The real beauty of Apocalypse World, and the thing that has most changed my outlook, is that there's no initiative. Since the GM never rolls dice but only reacts to players' rolls, initiative is a non-entity. If somebody declares they want to do something, they simply do it, unless asked to roll for it. Then they either succeed and do it, partially succeed and get a little fuckery on the side, or they fail and the GM gets to make their own move against the PC. There's no binary of succeed/failure. I may actually adopt this GMing technique for every game I run from now on, because now I can't shake the feeling that initiative is a cudgel used to parse the story into a sequence of actions that don't really make any sense.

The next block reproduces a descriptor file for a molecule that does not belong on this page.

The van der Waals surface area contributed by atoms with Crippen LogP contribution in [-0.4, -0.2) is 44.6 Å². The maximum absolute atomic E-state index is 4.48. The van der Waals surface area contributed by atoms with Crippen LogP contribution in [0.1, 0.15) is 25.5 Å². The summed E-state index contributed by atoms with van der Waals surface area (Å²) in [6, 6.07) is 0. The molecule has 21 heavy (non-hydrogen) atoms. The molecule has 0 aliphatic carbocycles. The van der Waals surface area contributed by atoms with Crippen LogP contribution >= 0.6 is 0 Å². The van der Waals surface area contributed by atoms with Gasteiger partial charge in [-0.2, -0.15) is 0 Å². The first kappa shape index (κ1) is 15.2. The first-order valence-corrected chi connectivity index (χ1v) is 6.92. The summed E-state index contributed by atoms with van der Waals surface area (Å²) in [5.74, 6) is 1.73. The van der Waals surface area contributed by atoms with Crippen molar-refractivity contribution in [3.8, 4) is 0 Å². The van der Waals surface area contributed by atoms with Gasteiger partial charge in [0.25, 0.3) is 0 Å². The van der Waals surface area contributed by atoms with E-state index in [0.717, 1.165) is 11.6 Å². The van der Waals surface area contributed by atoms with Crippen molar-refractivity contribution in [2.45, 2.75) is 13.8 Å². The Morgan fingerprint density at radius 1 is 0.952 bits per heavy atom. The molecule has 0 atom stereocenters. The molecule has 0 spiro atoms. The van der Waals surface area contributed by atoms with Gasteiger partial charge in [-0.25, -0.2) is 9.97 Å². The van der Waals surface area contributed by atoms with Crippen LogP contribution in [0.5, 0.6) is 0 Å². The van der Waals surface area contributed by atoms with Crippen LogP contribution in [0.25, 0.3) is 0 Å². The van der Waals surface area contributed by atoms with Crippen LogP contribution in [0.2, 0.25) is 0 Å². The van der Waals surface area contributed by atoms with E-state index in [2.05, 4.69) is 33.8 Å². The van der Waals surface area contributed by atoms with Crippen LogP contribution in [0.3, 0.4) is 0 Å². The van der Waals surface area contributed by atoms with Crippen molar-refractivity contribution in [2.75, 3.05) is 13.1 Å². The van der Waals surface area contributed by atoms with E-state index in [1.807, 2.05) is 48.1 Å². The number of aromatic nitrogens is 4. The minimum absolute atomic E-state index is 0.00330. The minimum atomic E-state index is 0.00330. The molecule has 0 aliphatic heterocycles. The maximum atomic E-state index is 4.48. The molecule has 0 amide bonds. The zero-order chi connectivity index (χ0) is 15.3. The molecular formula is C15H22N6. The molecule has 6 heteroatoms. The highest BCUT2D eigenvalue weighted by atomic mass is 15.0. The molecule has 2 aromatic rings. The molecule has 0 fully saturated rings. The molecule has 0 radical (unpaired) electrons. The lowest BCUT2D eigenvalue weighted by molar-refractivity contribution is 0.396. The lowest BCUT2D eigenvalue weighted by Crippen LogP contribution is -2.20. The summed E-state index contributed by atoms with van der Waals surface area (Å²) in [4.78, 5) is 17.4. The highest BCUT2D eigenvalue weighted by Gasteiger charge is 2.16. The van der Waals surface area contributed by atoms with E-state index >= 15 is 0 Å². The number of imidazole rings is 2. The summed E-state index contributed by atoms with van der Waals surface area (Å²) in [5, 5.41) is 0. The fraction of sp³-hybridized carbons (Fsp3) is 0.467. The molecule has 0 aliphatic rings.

The "GM only reacts to rolls" style would seem to massage what a player wants to do with their character as well. If a player wanted to attack somebody and the GM called for initiative, what would happen if he rolled the lowest? An entire turn of combat would happen around him in reaction to an attack he had yet to make. The narrative of the story is now forced into "Everybody could tell Baker was about to attack Gogol, and so everybody started shooting around Baker, leaving him and his gun useless." when the story should be "Baker pulled his gun and shot Gogol in the face, and that's when all hell broke loose..."